The less common, but equally important things that you should be aware of are things like antifreeze leakage, winterizing of pools and/or other household things, poisons (like rat poison or snail poison), the use of salt for melting ice....just know what's being used in the areas your pig has access to.
Hopefully these tips help you prepare for the upcoming winter season. Feel free to read more about winter time concerns and mini pigs by clicking here.
I have read some ridiculous articles before with regards to "teacup" and "micro" pigs, but I hadn't seen one that says rescues and sanctuaries say these pigs don't exist simply so they can "make money off the donations". Not only is this absolutely absurd, but also so far from the truth that it isn't even funny. I thought I would address this article question by question. Let me add, I do NOT have a pig sanctuary or rescue, I am NOT a breeder nor do I have any products to sell. SO I have nothing to gain or lose by posting my opinion to each question. The original article will be in red, my responses/comments will be in bold black.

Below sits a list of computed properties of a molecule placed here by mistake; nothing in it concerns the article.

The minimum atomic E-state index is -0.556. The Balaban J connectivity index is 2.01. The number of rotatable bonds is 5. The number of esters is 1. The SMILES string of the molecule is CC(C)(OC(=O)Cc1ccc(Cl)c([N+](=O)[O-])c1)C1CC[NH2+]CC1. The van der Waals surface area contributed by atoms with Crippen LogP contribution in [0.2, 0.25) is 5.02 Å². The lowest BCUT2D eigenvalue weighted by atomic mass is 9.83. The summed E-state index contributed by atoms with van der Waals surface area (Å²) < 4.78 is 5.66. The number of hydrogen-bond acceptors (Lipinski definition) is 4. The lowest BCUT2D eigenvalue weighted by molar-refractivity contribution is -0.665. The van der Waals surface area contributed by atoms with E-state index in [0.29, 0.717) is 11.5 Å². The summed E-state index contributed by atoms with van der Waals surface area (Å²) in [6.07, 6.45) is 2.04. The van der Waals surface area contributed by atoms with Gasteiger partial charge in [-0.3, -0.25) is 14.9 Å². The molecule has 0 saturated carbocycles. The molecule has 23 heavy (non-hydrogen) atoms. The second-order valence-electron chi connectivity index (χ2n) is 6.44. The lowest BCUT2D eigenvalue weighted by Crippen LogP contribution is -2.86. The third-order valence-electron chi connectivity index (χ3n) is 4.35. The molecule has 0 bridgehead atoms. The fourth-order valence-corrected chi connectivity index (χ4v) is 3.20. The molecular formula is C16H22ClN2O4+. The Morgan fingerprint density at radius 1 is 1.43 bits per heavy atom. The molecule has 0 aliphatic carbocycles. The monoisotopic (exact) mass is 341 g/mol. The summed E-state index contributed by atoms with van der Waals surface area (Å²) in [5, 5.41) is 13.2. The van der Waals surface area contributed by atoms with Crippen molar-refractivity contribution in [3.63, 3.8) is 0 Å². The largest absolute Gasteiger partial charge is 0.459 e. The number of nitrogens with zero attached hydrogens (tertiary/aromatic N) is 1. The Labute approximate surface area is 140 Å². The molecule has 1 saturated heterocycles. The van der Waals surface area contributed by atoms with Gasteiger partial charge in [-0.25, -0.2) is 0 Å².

Teacup pigs have been a growing trend in the united states over the last several years. Some pet owners believe they make better pets than dogs or cats. There is a lot of information and misinformation out there about teacup pigs. So we dug in and have done a little research and tried to find out the answers to some of your questions.
Teacup pigs are still a scam and one of the most misrepresented/inaccurate pet sale scams out there. Many will read over and over that teacup pigs do not exist, but they want a small pig so bad that they will bypass the 30 articles that tell them that and read the one lonely article with a breeder that claims to have teacup pigs and take it as "The Word" as far as pigs are concerned. Teacup and/or Micro are two words that do not belong in the same sentence as pig. Click here to read our article about teacup pigs.
How much do teacup pigs weigh? Teacup pigs weight can vary quite a bit depending on the breeder. PamperedPiglets.com who is said to have the smallest pigs get on average 15-40 LBS as adults. Most other breeders pigs average between 30-100 LBS. Size wise they are a lot smaller than pot belly pigs which can end up being 100-200 LBS. (original article response)